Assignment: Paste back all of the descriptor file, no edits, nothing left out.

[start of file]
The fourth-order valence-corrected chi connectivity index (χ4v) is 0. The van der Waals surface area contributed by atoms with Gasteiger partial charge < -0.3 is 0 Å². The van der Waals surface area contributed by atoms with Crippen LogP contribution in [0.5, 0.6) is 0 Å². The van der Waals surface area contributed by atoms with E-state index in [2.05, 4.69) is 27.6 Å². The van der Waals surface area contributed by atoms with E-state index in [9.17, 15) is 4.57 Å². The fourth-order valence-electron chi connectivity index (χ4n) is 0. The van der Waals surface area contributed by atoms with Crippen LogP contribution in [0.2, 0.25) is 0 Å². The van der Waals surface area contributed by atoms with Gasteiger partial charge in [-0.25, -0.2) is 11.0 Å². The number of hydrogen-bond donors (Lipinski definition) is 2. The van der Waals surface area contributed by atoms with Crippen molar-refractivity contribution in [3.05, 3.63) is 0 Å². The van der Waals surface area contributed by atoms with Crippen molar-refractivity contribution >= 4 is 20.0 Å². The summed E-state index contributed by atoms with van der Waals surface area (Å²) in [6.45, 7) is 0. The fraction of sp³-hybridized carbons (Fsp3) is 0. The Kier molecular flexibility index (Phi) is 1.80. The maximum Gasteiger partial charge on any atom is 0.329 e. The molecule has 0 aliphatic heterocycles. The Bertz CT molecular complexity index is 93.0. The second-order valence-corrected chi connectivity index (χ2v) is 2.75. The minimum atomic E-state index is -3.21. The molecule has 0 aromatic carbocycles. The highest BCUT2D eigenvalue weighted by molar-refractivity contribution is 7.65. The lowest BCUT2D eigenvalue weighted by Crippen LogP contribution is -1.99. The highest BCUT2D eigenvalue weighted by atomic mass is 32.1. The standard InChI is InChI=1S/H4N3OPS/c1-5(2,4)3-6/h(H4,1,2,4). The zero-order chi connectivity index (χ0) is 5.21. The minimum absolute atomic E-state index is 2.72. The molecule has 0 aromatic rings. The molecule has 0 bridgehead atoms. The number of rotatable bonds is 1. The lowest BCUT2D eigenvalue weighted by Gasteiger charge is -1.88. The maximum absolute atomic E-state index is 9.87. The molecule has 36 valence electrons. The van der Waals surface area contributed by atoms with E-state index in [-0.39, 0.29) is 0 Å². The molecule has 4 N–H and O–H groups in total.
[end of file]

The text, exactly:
The fourth-order valence-corrected chi connectivity index (χ4v) is 0. The van der Waals surface area contributed by atoms with Gasteiger partial charge < -0.3 is 0 Å². The van der Waals surface area contributed by atoms with Crippen LogP contribution in [0.5, 0.6) is 0 Å². The van der Waals surface area contributed by atoms with E-state index in [2.05, 4.69) is 27.6 Å². The van der Waals surface area contributed by atoms with E-state index in [9.17, 15) is 4.57 Å². The fourth-order valence-electron chi connectivity index (χ4n) is 0. The van der Waals surface area contributed by atoms with Crippen LogP contribution in [0.2, 0.25) is 0 Å². The van der Waals surface area contributed by atoms with Gasteiger partial charge in [-0.25, -0.2) is 11.0 Å². The number of hydrogen-bond donors (Lipinski definition) is 2. The van der Waals surface area contributed by atoms with Crippen molar-refractivity contribution in [3.05, 3.63) is 0 Å². The van der Waals surface area contributed by atoms with Crippen molar-refractivity contribution >= 4 is 20.0 Å². The summed E-state index contributed by atoms with van der Waals surface area (Å²) in [6.45, 7) is 0. The fraction of sp³-hybridized carbons (Fsp3) is 0. The Kier molecular flexibility index (Phi) is 1.80. The maximum Gasteiger partial charge on any atom is 0.329 e. The molecule has 0 aliphatic heterocycles. The Bertz CT molecular complexity index is 93.0. The second-order valence-corrected chi connectivity index (χ2v) is 2.75. The minimum atomic E-state index is -3.21. The molecule has 0 aromatic carbocycles. The highest BCUT2D eigenvalue weighted by molar-refractivity contribution is 7.65. The lowest BCUT2D eigenvalue weighted by Crippen LogP contribution is -1.99. The highest BCUT2D eigenvalue weighted by atomic mass is 32.1. The standard InChI is InChI=1S/H4N3OPS/c1-5(2,4)3-6/h(H4,1,2,4). The zero-order chi connectivity index (χ0) is 5.21. The minimum absolute atomic E-state index is 2.72. The molecule has 0 aromatic rings. The molecule has 0 bridgehead atoms. The number of rotatable bonds is 1. The lowest BCUT2D eigenvalue weighted by Gasteiger charge is -1.88. The maximum absolute atomic E-state index is 9.87. The molecule has 36 valence electrons. The van der Waals surface area contributed by atoms with E-state index in [-0.39, 0.29) is 0 Å². The molecule has 4 N–H and O–H groups in total.